On April 20, an earthquake measuring 6.4 on the Richter scale hit the east coast of Japan. According to the US Geological Survey (USGS), the epicenter of the tremor was 41.7 kilometers beneath the Pacific seabed. Now, Frank Hoogerbeets, a self-proclaimed seismic researcher who operates from the Netherlands, has claimed that more seismic activities are awaiting the earth in the next two days.
What causes a rise in seismic activities?
In his recent website post, Hoogerbeets argued that certain planetary alignments and critical lunar geometry are capable of destabilizing tectonic plates on the earth, and this phenomenon is causing a dramatic rise in earthquakes.
"The outer planets Saturn, Uranus and Neptune will be making critical geometry with the Moon on the 19th, but also about every two weeks for a longer period of time. Tomorrow's geometry will coincide with the Venus-Mercury-Neptune alignment and this could trigger large seismic activity in the coming days (20-22), possibly higher 6, or higher 7 to 8 magnitude in a worst-case scenario," wrote Hoogerbeets on his website Ditrianum.
Can we trust Hoogerbeets' earthquake predictions?
Hoogerbeets, on his website, claims that he is using an advanced system named Solar System Geometry Index (SSGI) to predict potential earthquakes. Hoogerbeets believes that planetary alignments will trigger a sea of electromagnetic waves on the earth, and the powerful discharge will result in the movement of tectonic plates.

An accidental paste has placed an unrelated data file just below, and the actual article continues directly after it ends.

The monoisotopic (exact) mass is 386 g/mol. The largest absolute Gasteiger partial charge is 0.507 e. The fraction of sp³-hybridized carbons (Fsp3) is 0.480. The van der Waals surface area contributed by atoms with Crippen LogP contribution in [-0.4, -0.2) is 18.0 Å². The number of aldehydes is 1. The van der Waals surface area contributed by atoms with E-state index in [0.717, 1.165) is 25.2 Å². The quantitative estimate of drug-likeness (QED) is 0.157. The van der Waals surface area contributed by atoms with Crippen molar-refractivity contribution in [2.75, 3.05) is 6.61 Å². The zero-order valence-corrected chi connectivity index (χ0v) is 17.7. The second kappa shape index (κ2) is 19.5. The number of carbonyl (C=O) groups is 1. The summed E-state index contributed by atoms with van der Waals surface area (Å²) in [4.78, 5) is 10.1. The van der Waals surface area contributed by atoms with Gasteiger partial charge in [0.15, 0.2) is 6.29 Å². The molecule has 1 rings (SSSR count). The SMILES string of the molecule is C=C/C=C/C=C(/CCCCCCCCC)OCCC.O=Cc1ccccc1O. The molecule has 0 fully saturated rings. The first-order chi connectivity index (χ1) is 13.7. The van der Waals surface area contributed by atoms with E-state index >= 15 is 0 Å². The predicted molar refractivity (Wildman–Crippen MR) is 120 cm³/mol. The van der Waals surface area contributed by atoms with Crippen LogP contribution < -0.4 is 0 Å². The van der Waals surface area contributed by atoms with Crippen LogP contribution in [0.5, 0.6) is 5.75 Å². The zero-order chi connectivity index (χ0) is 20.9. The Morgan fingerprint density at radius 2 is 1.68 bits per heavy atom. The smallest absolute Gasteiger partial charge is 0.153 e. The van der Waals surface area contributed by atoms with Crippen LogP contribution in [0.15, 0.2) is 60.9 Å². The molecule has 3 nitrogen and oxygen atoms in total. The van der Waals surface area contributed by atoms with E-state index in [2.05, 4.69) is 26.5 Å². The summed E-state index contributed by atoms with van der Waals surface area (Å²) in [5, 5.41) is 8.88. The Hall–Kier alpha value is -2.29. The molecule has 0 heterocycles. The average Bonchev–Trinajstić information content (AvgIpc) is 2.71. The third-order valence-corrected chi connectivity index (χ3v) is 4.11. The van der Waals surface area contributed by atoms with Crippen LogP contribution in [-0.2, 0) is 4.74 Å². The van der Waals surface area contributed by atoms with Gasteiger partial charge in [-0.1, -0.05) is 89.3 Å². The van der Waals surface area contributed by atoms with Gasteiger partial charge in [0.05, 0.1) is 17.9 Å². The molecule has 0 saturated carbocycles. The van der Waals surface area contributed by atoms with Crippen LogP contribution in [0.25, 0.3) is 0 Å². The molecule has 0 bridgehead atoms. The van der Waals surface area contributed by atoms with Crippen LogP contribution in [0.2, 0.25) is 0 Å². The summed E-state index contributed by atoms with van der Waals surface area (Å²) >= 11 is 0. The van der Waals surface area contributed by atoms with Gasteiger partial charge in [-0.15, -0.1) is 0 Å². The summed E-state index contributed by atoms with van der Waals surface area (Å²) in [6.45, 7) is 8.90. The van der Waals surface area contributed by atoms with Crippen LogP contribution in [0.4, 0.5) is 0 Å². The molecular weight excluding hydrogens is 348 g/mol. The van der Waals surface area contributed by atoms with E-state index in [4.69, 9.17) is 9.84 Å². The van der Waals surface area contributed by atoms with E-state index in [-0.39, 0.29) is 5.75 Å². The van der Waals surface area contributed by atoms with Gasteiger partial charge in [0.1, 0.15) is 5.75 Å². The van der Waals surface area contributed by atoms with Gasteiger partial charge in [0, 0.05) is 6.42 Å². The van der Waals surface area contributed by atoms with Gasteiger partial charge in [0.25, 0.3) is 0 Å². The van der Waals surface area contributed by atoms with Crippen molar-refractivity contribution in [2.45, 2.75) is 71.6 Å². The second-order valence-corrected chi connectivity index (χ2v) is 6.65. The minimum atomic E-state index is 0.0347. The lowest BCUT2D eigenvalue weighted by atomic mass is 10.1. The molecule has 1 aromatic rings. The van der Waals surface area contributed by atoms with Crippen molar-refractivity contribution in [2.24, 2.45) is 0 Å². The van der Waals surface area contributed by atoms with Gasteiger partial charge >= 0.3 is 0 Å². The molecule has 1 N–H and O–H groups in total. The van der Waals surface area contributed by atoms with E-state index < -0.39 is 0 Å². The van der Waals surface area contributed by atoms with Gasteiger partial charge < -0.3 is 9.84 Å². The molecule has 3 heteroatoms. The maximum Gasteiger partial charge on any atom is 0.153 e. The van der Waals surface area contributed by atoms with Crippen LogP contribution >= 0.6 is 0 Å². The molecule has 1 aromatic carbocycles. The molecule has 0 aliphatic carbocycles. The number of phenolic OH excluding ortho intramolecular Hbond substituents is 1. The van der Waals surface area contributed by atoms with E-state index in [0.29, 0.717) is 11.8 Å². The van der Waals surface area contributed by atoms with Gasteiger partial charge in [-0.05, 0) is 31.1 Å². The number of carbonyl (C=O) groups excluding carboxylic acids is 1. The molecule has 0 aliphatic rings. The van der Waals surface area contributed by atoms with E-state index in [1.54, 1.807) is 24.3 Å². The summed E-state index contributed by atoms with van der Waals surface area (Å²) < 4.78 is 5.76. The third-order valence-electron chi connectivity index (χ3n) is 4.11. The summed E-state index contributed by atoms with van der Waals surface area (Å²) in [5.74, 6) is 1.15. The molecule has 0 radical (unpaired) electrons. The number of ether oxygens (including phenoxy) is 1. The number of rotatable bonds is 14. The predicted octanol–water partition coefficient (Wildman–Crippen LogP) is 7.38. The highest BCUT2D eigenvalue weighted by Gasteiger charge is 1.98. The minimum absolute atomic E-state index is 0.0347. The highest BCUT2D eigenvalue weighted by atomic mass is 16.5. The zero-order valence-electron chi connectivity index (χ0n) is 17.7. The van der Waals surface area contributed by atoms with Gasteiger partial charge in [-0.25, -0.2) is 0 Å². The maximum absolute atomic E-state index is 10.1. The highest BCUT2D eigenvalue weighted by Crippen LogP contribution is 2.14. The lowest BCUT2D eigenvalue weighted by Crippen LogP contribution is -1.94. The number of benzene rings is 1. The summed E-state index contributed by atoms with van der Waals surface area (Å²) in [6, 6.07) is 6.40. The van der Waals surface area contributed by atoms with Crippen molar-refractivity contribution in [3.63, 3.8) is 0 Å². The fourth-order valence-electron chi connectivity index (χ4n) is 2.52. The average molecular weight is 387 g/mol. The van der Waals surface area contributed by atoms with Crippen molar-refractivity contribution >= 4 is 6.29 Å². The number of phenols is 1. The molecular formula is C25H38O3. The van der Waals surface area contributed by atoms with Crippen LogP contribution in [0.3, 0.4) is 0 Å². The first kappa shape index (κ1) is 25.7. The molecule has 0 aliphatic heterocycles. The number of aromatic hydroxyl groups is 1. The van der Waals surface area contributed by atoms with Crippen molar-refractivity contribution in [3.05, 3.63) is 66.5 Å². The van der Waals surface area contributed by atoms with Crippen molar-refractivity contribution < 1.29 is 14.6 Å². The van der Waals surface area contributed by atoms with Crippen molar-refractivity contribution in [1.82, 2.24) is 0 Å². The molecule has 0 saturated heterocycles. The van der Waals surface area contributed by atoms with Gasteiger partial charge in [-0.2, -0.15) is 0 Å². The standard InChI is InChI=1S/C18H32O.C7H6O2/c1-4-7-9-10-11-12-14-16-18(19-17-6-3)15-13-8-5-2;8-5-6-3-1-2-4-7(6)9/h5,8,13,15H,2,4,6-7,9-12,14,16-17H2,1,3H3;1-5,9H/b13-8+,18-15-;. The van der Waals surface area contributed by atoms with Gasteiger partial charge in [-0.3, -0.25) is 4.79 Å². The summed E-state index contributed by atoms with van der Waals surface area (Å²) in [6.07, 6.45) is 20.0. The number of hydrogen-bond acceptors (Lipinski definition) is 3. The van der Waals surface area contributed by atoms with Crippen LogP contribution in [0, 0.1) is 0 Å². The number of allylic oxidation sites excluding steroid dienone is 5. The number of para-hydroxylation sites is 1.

However, seismic experts have always dismissed Hoogerbeets' claims, and they reveal that no technology on the earth is capable of predicting potential earthquakes with such precision and accuracy. As per these experts, planets have little influence on triggering earthquakes on earth, as these space bodies are located very far away from the blue planet.
But, Hoogerbeets strongly believes that the influence of planets on determining earthquakes is something irrefutable.
"Of the four fundamental forces currently recognized in nature, gravity is the weakest and always dominated by electromagnetism. In the 1940s, 50s and 60s RCA's radio engineer John H. Nelson proved through observation of short wave radio communication that planetary positions in the solar system greatly affect Earth's atmosphere. Of nearly 1,500 atmospheric condition forecasts that he made in 1967 he had an accuracy rate of 93.2%. His forecast methods, while seemingly forgotten, have not been refuted to date," said Hoogerbeets.